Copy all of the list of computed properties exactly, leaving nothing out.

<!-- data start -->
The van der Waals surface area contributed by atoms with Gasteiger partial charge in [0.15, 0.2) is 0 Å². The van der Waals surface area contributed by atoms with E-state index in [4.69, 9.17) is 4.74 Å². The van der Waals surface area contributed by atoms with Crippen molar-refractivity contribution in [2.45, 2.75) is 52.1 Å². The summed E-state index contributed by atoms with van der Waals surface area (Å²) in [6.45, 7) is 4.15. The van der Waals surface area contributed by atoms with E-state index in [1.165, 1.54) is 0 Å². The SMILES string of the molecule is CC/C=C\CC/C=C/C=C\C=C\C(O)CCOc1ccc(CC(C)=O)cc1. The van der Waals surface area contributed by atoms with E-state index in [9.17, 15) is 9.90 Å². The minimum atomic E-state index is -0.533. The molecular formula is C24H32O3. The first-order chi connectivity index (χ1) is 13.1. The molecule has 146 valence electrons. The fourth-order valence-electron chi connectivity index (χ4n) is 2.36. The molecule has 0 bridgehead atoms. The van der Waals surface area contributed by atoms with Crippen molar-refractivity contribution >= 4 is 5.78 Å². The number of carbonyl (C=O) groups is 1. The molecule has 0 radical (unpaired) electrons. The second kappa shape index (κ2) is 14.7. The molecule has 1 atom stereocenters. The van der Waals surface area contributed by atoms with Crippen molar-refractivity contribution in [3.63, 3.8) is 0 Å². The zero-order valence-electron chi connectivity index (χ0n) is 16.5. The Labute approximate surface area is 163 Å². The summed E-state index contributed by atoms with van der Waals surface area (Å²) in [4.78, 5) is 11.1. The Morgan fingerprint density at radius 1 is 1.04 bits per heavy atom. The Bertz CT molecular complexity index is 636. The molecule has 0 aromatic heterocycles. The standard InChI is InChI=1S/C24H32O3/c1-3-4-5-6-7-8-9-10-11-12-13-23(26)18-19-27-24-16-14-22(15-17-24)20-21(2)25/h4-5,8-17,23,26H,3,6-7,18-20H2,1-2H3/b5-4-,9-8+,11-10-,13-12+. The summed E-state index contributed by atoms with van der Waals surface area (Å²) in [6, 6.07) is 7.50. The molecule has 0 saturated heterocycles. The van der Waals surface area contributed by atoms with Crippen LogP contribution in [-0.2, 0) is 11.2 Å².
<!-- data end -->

The van der Waals surface area contributed by atoms with Gasteiger partial charge in [0.15, 0.2) is 0 Å². The van der Waals surface area contributed by atoms with E-state index in [4.69, 9.17) is 4.74 Å². The van der Waals surface area contributed by atoms with Crippen molar-refractivity contribution in [2.45, 2.75) is 52.1 Å². The summed E-state index contributed by atoms with van der Waals surface area (Å²) in [6.45, 7) is 4.15. The van der Waals surface area contributed by atoms with E-state index in [1.165, 1.54) is 0 Å². The SMILES string of the molecule is CC/C=C\CC/C=C/C=C\C=C\C(O)CCOc1ccc(CC(C)=O)cc1. The van der Waals surface area contributed by atoms with E-state index in [9.17, 15) is 9.90 Å². The minimum atomic E-state index is -0.533. The molecular formula is C24H32O3. The first-order chi connectivity index (χ1) is 13.1. The molecule has 146 valence electrons. The fourth-order valence-electron chi connectivity index (χ4n) is 2.36. The molecule has 0 bridgehead atoms. The van der Waals surface area contributed by atoms with Crippen molar-refractivity contribution >= 4 is 5.78 Å². The number of carbonyl (C=O) groups is 1. The molecule has 0 radical (unpaired) electrons. The second kappa shape index (κ2) is 14.7. The molecule has 1 atom stereocenters. The van der Waals surface area contributed by atoms with Crippen molar-refractivity contribution in [3.63, 3.8) is 0 Å². The zero-order valence-electron chi connectivity index (χ0n) is 16.5. The Labute approximate surface area is 163 Å². The summed E-state index contributed by atoms with van der Waals surface area (Å²) in [4.78, 5) is 11.1. The Morgan fingerprint density at radius 1 is 1.04 bits per heavy atom. The Bertz CT molecular complexity index is 636. The molecule has 0 aromatic heterocycles. The standard InChI is InChI=1S/C24H32O3/c1-3-4-5-6-7-8-9-10-11-12-13-23(26)18-19-27-24-16-14-22(15-17-24)20-21(2)25/h4-5,8-17,23,26H,3,6-7,18-20H2,1-2H3/b5-4-,9-8+,11-10-,13-12+. The summed E-state index contributed by atoms with van der Waals surface area (Å²) in [6, 6.07) is 7.50. The molecule has 0 saturated heterocycles. The van der Waals surface area contributed by atoms with Crippen LogP contribution in [-0.2, 0) is 11.2 Å².